By Susan Ward
Goal setting is an important exercise for everyone, including small business owners. Without goals, what would you be working toward? Setting goals for yourself and your business helps you to be proactive, instead of just being reactive. Goals will help you remember the bigger picture of what you want to achieve with your business, even when the going gets tough. Not sure where to start setting goals? Keep reading.
- Setting goals is a great way to build your business and grow it to where you want it to be.
- To set goals, consider where you’re at now with your business and where you want to be. Then, write down every step needed to achieve that end goal.
- Hold yourself accountable, celebrate milestones, and understand the challenges you may face in working toward your goals.
- Hard work, discipline, and dedication will help you achieve your small business goals.
How To Set Goals
Setting goals starts with defining what you want to achieve. For example, if your goal is to “grow your business,” that’s great. But you need to be more specific—and you’ll need a plan.
Start by writing down goals that are SMART:
Goals that fit into this format will be well thought-out. Using the example from earlier, if you want to grow your business, you could apply the SMART format to it make it better:
Specific: Grow your business profits from $80,000 per year to $120,000 per year
Measurable: Sell $10,000 of merchandise per month
Achievable: Create a website so you can sell your products online and not just in store
Relevant: Advertise your new website and products on social media and Google, increasing your customer base and growing your audience
Time-Bound: Achieve the goal in 12 months
Taking Action on Your Goals
If you have a specific goal but do not take action to achieve it, you’ll never get there.
What’s missing from this scenario is a goal-setting strategy to help you accomplish the goal you have set. Without a goal-setting strategy or series of actions that you are going to use to work toward the goal, there’s no real chance that you’ll achieve it. And if you do, it’s probably luck.
To be successful in business, you need to make things happen, not just let things happen.
Do five things every day that help you get closer to your end goal. If you break down the large end goal into much smaller, more manageable bite-size goals, it’ll feel like you’re making real progress every day.
Stick to the Strategy
So when you’re setting business goals (or any other goals), use a goal-setting formula that incorporates a strategy or strategies for accomplishing the goal—like the SMART one above.
For example, suppose that you want to increase sales. When you’re setting this goal, don’t just write, “I will increase sales.” This goal is too general.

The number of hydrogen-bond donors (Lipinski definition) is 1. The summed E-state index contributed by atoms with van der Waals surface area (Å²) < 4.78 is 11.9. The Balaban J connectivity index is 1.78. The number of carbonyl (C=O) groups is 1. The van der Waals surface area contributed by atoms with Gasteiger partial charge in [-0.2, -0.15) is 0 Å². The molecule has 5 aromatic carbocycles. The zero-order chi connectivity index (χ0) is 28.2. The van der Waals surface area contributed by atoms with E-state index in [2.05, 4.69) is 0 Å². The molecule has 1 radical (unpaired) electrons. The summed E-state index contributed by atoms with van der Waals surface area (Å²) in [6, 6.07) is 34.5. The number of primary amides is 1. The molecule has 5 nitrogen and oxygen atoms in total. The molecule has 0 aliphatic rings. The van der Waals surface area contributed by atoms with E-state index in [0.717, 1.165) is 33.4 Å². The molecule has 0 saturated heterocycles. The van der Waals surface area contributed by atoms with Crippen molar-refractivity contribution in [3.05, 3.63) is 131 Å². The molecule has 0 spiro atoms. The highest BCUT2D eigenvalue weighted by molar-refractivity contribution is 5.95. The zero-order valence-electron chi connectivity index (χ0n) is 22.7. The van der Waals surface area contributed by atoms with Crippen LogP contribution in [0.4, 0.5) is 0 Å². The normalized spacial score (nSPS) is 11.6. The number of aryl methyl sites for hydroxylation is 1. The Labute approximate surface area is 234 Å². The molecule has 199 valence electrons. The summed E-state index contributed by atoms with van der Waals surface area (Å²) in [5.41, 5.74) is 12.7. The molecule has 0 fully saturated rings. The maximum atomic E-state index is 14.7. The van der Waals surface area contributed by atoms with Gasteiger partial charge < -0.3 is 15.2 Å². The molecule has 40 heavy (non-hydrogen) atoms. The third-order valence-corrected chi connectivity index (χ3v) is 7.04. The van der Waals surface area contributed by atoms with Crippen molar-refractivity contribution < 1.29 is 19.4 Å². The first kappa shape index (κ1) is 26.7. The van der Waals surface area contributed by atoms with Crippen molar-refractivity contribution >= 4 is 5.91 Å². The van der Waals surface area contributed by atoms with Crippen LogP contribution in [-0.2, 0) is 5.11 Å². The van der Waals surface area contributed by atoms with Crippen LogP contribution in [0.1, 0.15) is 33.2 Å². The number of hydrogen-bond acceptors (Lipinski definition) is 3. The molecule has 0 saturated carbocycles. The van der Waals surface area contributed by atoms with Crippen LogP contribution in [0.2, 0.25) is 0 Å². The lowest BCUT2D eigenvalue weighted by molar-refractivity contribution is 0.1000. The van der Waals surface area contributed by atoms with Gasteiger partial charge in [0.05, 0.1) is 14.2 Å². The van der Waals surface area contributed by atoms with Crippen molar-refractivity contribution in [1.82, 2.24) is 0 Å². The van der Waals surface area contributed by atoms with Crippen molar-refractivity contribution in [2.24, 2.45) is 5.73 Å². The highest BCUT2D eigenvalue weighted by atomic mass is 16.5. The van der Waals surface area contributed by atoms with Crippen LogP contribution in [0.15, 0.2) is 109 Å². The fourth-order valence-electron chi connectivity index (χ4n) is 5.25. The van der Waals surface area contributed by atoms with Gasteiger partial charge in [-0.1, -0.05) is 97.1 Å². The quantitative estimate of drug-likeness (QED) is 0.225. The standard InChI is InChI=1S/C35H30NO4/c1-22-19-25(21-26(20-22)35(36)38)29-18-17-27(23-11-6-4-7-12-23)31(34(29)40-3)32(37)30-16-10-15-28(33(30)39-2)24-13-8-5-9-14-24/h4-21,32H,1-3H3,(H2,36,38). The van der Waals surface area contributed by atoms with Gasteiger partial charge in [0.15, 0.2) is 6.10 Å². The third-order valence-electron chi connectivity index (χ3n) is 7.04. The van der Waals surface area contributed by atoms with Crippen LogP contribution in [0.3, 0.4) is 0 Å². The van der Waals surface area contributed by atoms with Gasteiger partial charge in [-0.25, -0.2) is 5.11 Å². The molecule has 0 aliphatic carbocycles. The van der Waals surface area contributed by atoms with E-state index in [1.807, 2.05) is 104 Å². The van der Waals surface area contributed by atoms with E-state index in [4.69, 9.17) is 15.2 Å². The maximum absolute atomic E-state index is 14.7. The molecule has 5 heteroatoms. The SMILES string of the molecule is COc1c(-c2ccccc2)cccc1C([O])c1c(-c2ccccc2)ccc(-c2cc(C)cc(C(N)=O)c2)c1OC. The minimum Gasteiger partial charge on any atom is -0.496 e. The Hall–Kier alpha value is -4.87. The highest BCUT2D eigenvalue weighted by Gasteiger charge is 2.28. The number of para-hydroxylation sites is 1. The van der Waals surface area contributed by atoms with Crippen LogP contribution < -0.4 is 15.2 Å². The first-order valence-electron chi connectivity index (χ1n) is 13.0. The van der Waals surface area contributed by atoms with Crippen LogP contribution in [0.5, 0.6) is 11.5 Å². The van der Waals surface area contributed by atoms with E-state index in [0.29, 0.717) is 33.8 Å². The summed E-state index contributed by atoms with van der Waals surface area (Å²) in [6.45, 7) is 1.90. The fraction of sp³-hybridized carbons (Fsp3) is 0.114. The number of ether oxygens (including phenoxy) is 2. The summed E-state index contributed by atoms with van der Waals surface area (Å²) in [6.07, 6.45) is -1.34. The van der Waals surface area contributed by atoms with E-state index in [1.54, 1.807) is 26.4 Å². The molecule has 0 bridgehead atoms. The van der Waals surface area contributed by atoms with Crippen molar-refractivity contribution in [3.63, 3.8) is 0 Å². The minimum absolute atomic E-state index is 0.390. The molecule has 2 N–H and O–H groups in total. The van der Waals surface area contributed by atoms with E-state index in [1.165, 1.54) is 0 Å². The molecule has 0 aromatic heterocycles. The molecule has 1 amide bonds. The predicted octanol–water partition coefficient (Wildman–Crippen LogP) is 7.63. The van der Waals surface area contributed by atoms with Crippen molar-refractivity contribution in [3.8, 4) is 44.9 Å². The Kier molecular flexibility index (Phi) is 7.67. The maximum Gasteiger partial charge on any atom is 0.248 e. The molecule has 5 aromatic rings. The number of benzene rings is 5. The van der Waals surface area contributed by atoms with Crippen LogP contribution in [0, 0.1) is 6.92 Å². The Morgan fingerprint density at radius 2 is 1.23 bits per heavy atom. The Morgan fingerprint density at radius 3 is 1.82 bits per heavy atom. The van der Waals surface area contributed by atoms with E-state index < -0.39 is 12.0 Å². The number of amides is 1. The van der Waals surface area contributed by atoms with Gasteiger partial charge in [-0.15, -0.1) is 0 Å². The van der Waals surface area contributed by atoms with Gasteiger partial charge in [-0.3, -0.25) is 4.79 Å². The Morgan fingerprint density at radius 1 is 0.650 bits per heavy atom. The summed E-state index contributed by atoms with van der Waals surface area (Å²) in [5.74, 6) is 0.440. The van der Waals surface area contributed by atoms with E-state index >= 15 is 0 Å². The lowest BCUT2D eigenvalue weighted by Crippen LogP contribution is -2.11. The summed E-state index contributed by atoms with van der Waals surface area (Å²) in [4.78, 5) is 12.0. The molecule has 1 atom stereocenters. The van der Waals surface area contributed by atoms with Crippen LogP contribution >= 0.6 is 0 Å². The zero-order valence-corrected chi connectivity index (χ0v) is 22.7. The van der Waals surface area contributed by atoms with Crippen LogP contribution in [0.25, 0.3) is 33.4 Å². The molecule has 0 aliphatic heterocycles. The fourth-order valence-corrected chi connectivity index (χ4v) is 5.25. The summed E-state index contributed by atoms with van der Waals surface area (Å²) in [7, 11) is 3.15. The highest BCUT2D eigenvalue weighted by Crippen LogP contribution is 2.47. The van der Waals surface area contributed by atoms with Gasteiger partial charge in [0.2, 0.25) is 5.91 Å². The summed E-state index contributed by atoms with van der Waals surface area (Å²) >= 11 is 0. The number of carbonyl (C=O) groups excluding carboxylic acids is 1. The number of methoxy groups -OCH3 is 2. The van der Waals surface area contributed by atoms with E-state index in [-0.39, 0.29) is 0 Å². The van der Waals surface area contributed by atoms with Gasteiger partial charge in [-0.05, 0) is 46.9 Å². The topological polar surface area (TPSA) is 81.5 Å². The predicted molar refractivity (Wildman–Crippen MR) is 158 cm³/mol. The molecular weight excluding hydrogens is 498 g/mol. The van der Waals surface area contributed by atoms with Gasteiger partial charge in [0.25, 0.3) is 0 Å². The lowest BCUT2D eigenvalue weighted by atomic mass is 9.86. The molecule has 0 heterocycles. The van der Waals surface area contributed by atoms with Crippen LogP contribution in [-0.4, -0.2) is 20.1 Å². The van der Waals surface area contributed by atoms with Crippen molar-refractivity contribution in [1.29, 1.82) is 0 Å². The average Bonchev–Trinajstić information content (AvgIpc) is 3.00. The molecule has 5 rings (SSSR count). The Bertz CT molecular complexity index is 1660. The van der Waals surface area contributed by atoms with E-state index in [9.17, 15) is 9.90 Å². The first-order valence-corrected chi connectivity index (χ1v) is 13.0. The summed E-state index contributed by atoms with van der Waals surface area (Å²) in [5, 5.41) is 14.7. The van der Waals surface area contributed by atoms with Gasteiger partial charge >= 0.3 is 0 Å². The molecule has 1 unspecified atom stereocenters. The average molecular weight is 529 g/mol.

First, specify the goal: “I will increase sales this month by 25%.” Setting a specific goal builds in the criteria you will use to evaluate your success. In this case, at the end of the month, you’ll either have increased sales by 25% compared to the previous month, or you won’t.
Then, specify the strategy that you will use to work toward accomplishing the goal: “I will increase sales this month by 25% by offering a sale on all inventory. I will advertise this sale on social media, through coupons, and on search engines.”
- Every goal you set needs to follow this basic goal-setting formula:
Set a specific goal
- Define the actions and strategy you’ll follow to get there
- Hold yourself accountable to making it happen by putting in hard work
You can have both short- and long-term goals for your business. A short-term goal may be one you achieve in three to six months, while a long-term goal may have an end date one, two, or five years from now.
Achieving Your Goals, and Setting More for Your Business
What happens when you go beyond the basic step of goal setting? Evaluating your success or failure is easy because your goal is specific rather than general. And suddenly, instead of just having one goal that you may or may not achieve, you have several goals and a specific plan to follow to achieve them. Instead of setting yourself up for failure, you’ve set yourself up for success.
- After you achieve your first goal, you may want to set more, like:
Get 100 more clients
- Sell products in other countries
- Open a second physical location
- Attend trade shows to grow your network and secure partnerships
- Increase revenue by 50%
Just remember: Make them specific, actionable, measurable, and relevant, and set a time frame to hold yourself to achieving the goal in a timely manner.